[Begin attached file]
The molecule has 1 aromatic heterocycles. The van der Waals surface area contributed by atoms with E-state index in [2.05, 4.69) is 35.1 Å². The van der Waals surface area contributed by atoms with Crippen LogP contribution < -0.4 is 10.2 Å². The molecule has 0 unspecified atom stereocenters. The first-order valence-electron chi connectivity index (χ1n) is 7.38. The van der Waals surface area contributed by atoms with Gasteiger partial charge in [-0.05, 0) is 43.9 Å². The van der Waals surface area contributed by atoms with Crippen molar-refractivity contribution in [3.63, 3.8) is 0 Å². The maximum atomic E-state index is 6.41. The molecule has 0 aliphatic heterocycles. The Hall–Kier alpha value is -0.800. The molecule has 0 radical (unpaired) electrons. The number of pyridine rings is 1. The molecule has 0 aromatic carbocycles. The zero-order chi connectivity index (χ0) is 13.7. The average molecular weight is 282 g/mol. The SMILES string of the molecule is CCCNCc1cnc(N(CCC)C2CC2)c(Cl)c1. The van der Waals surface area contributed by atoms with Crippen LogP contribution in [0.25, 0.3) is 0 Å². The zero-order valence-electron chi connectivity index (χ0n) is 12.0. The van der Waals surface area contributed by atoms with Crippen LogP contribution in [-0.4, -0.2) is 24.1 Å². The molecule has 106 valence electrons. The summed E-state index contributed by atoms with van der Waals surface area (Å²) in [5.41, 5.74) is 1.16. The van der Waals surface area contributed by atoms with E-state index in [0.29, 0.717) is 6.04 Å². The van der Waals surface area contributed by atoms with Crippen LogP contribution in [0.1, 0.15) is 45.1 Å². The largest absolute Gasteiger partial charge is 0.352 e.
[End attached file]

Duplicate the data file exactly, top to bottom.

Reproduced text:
The molecule has 1 aromatic heterocycles. The van der Waals surface area contributed by atoms with E-state index in [2.05, 4.69) is 35.1 Å². The van der Waals surface area contributed by atoms with Crippen LogP contribution < -0.4 is 10.2 Å². The molecule has 0 unspecified atom stereocenters. The first-order valence-electron chi connectivity index (χ1n) is 7.38. The van der Waals surface area contributed by atoms with Gasteiger partial charge in [-0.05, 0) is 43.9 Å². The van der Waals surface area contributed by atoms with Crippen molar-refractivity contribution in [3.63, 3.8) is 0 Å². The maximum atomic E-state index is 6.41. The molecule has 0 aliphatic heterocycles. The Hall–Kier alpha value is -0.800. The molecule has 0 radical (unpaired) electrons. The number of pyridine rings is 1. The molecule has 0 aromatic carbocycles. The zero-order chi connectivity index (χ0) is 13.7. The average molecular weight is 282 g/mol. The SMILES string of the molecule is CCCNCc1cnc(N(CCC)C2CC2)c(Cl)c1. The van der Waals surface area contributed by atoms with Crippen LogP contribution in [0.25, 0.3) is 0 Å². The zero-order valence-electron chi connectivity index (χ0n) is 12.0. The van der Waals surface area contributed by atoms with Crippen LogP contribution in [-0.4, -0.2) is 24.1 Å². The molecule has 106 valence electrons. The summed E-state index contributed by atoms with van der Waals surface area (Å²) in [5.41, 5.74) is 1.16. The van der Waals surface area contributed by atoms with E-state index in [0.29, 0.717) is 6.04 Å². The van der Waals surface area contributed by atoms with Crippen LogP contribution in [0.1, 0.15) is 45.1 Å². The largest absolute Gasteiger partial charge is 0.352 e.